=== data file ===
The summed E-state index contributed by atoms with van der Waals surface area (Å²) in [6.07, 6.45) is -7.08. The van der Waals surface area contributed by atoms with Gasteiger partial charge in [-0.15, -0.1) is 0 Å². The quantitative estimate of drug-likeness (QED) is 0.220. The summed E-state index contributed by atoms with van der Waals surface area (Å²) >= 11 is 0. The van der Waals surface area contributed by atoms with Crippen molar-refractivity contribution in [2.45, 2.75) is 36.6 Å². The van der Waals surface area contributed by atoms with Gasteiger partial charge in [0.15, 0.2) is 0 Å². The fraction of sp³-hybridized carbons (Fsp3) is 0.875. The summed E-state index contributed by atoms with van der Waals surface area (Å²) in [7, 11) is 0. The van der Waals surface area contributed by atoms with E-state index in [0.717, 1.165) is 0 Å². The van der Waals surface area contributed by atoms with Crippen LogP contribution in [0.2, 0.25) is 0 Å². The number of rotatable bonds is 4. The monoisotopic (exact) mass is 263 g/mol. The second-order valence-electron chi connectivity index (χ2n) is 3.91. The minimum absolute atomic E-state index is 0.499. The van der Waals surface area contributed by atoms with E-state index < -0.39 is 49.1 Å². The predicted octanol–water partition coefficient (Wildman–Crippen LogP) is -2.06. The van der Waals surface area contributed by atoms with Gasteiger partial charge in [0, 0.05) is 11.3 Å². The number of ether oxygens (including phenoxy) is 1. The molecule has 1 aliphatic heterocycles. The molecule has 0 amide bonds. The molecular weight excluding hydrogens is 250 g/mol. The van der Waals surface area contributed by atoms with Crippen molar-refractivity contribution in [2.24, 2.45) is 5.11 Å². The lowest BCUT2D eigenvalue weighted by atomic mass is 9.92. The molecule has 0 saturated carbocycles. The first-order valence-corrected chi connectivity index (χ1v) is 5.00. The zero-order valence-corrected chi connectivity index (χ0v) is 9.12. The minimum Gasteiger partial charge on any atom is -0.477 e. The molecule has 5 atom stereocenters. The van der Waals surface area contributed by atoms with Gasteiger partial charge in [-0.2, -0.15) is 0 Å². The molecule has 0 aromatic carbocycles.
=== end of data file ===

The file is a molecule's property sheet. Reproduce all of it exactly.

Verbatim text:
The summed E-state index contributed by atoms with van der Waals surface area (Å²) in [6.07, 6.45) is -7.08. The van der Waals surface area contributed by atoms with Gasteiger partial charge in [-0.15, -0.1) is 0 Å². The quantitative estimate of drug-likeness (QED) is 0.220. The summed E-state index contributed by atoms with van der Waals surface area (Å²) >= 11 is 0. The van der Waals surface area contributed by atoms with Crippen molar-refractivity contribution in [2.45, 2.75) is 36.6 Å². The van der Waals surface area contributed by atoms with Gasteiger partial charge in [0.15, 0.2) is 0 Å². The fraction of sp³-hybridized carbons (Fsp3) is 0.875. The summed E-state index contributed by atoms with van der Waals surface area (Å²) in [7, 11) is 0. The van der Waals surface area contributed by atoms with E-state index in [0.717, 1.165) is 0 Å². The van der Waals surface area contributed by atoms with Crippen LogP contribution in [0.2, 0.25) is 0 Å². The number of rotatable bonds is 4. The monoisotopic (exact) mass is 263 g/mol. The second-order valence-electron chi connectivity index (χ2n) is 3.91. The minimum absolute atomic E-state index is 0.499. The van der Waals surface area contributed by atoms with E-state index < -0.39 is 49.1 Å². The predicted octanol–water partition coefficient (Wildman–Crippen LogP) is -2.06. The van der Waals surface area contributed by atoms with Gasteiger partial charge in [0, 0.05) is 11.3 Å². The number of ether oxygens (including phenoxy) is 1. The molecule has 1 aliphatic heterocycles. The molecule has 0 amide bonds. The molecular weight excluding hydrogens is 250 g/mol. The van der Waals surface area contributed by atoms with Crippen molar-refractivity contribution in [2.24, 2.45) is 5.11 Å². The lowest BCUT2D eigenvalue weighted by atomic mass is 9.92. The molecule has 0 saturated carbocycles. The first-order valence-corrected chi connectivity index (χ1v) is 5.00. The zero-order valence-corrected chi connectivity index (χ0v) is 9.12. The minimum Gasteiger partial charge on any atom is -0.477 e. The molecule has 5 atom stereocenters. The van der Waals surface area contributed by atoms with Gasteiger partial charge in [-0.2, -0.15) is 0 Å². The molecule has 0 aromatic carbocycles.